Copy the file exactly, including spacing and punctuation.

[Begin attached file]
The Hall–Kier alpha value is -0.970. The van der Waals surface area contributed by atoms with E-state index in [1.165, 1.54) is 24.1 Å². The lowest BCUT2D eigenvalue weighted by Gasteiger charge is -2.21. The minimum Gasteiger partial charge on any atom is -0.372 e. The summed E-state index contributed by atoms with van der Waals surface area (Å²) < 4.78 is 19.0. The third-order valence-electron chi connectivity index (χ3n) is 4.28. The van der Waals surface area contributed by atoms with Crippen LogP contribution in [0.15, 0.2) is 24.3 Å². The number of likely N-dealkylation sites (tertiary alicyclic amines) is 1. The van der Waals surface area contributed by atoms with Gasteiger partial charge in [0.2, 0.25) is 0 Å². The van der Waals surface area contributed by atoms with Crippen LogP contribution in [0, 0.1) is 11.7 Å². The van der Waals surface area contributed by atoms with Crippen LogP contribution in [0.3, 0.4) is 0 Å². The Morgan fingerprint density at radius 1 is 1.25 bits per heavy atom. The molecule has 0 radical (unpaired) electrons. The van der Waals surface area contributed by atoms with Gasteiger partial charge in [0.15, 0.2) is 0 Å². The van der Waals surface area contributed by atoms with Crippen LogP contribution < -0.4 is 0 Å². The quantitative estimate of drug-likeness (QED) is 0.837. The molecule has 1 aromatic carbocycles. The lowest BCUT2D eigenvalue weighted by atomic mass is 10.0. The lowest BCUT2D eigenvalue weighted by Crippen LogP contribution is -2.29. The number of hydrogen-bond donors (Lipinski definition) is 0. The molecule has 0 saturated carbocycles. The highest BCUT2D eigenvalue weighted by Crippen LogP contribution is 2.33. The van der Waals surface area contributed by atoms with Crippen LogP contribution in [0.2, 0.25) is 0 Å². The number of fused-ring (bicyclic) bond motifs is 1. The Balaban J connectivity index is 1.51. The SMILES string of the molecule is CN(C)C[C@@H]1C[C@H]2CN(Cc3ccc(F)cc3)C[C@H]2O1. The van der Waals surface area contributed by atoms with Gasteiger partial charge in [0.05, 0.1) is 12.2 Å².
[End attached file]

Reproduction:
The Hall–Kier alpha value is -0.970. The van der Waals surface area contributed by atoms with E-state index in [1.165, 1.54) is 24.1 Å². The lowest BCUT2D eigenvalue weighted by Gasteiger charge is -2.21. The minimum Gasteiger partial charge on any atom is -0.372 e. The summed E-state index contributed by atoms with van der Waals surface area (Å²) < 4.78 is 19.0. The third-order valence-electron chi connectivity index (χ3n) is 4.28. The van der Waals surface area contributed by atoms with Crippen LogP contribution in [0.15, 0.2) is 24.3 Å². The number of likely N-dealkylation sites (tertiary alicyclic amines) is 1. The van der Waals surface area contributed by atoms with Gasteiger partial charge in [0.2, 0.25) is 0 Å². The van der Waals surface area contributed by atoms with Crippen LogP contribution in [0, 0.1) is 11.7 Å². The van der Waals surface area contributed by atoms with Crippen LogP contribution in [0.3, 0.4) is 0 Å². The Morgan fingerprint density at radius 1 is 1.25 bits per heavy atom. The molecule has 0 radical (unpaired) electrons. The van der Waals surface area contributed by atoms with Gasteiger partial charge in [0.15, 0.2) is 0 Å². The van der Waals surface area contributed by atoms with Crippen LogP contribution < -0.4 is 0 Å². The quantitative estimate of drug-likeness (QED) is 0.837. The molecule has 1 aromatic carbocycles. The lowest BCUT2D eigenvalue weighted by atomic mass is 10.0. The lowest BCUT2D eigenvalue weighted by Crippen LogP contribution is -2.29. The number of hydrogen-bond donors (Lipinski definition) is 0. The molecule has 0 saturated carbocycles. The highest BCUT2D eigenvalue weighted by Crippen LogP contribution is 2.33. The van der Waals surface area contributed by atoms with Crippen LogP contribution in [0.2, 0.25) is 0 Å². The number of fused-ring (bicyclic) bond motifs is 1. The Balaban J connectivity index is 1.51. The SMILES string of the molecule is CN(C)C[C@@H]1C[C@H]2CN(Cc3ccc(F)cc3)C[C@H]2O1. The van der Waals surface area contributed by atoms with Gasteiger partial charge in [0.05, 0.1) is 12.2 Å².